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Structure - The framework of the team

Updated: Dec 12, 2023



Every human endeavour involving more than a single person needs a team. It may be informal, it may be dysfunctional, and whether we acknowledge it or not a team always exists.


What to do if there are tens of people or even a thousand individuals who have to coordinate their actions, lest their efforts be non-productive or counter-productive?


Like a skeleton is for a body, a management structure is essential for an organisation, where we define who does what, who reports to whom, who supports whom, etc.


It is obvious that we need some organisational structure, yet we often pay little or no attention to it. As a result, things get delayed or worse even fall between the cracks, output costs are higher and quality suffers.


We can easily fall into a trap. Some people like to say that they do not believe in bureaucracy and adopt no formal structure. If structure is not created by design it will evolve by default, and what will emerge is usually undesirable.


Bureaucracy is essential in any collaborative effort. The key is that it functions and addresses needs. Bureaucracy has got a bad name because of how the governments function. Nothing seems to get done, takes forever and the quality of output is terrible.


When designing a structure most organisations simply draw a chart of who reports to whom and give each person going up in the hierarchy more power, money and status. When structures are so designed the focus is more on actions, activities and behaviour and less on results and outcomes.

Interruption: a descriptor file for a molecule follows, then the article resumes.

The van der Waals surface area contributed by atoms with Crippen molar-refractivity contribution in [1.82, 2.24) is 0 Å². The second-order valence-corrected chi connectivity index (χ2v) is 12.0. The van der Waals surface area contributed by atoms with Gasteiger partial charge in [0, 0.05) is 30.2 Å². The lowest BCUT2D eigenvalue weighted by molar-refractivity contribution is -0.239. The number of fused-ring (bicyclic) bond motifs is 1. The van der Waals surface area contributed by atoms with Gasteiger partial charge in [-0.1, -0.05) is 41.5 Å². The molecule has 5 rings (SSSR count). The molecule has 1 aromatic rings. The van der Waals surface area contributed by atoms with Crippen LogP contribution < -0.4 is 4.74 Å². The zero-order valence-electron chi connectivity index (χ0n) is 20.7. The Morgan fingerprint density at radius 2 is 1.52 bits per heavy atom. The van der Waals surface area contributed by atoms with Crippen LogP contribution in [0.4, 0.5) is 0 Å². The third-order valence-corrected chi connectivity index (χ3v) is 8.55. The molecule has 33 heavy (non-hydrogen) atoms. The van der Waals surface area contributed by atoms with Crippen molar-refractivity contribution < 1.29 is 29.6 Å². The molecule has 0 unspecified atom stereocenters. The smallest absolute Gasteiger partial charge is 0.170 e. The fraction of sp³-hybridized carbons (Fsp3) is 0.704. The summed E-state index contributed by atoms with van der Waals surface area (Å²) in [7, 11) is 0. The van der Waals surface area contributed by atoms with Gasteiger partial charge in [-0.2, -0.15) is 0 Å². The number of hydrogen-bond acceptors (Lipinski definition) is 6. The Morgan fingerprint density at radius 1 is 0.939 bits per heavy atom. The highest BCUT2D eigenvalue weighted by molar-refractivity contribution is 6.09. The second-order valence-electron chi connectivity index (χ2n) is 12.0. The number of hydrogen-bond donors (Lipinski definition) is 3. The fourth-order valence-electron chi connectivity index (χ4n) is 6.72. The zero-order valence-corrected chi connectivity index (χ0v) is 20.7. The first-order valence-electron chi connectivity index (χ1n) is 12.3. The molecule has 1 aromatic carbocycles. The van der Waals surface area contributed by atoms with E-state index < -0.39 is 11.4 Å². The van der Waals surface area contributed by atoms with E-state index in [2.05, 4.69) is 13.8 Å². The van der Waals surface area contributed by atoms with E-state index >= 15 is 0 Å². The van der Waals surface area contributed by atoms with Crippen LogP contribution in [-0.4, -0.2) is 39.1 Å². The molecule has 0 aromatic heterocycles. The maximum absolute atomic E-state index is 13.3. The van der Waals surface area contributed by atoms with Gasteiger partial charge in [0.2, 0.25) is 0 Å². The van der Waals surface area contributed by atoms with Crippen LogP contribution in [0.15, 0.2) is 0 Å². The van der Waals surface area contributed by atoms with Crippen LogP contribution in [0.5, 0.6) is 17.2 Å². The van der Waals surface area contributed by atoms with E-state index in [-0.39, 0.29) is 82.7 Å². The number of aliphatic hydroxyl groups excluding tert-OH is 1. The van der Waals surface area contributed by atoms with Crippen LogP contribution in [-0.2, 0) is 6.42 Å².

There are many types of teams and organisations and there is no one perfect structure, but as long as we focus on results the structure will be effective. A structure should reveal not only who is responsible for what, but also be clear about who could or must be informed, and who has to approve. It is important to clarify who will appraise and review performance not only to decide rewards for good performance and punishments for poor results but also will support with resources and provide guidance.


When seniority assigns more responsibility than only authority to a person such an organisation structure will also be effective.


A structure is not only a chain of command but also a chain of responsibility.

Gone are the days of high pyramidical organisation structures with long chains of command, for they have been replaced by flat organisations with relatively few layers of management.


Flat organisation structures are possible because of the adoption of effective management systems. In such organisations much of the information is deemed to belong to the organisation and not to a few individuals thus making information and data accessible quickly and accurately to the whole team as needed.


I will cover management systems in the next article.



 

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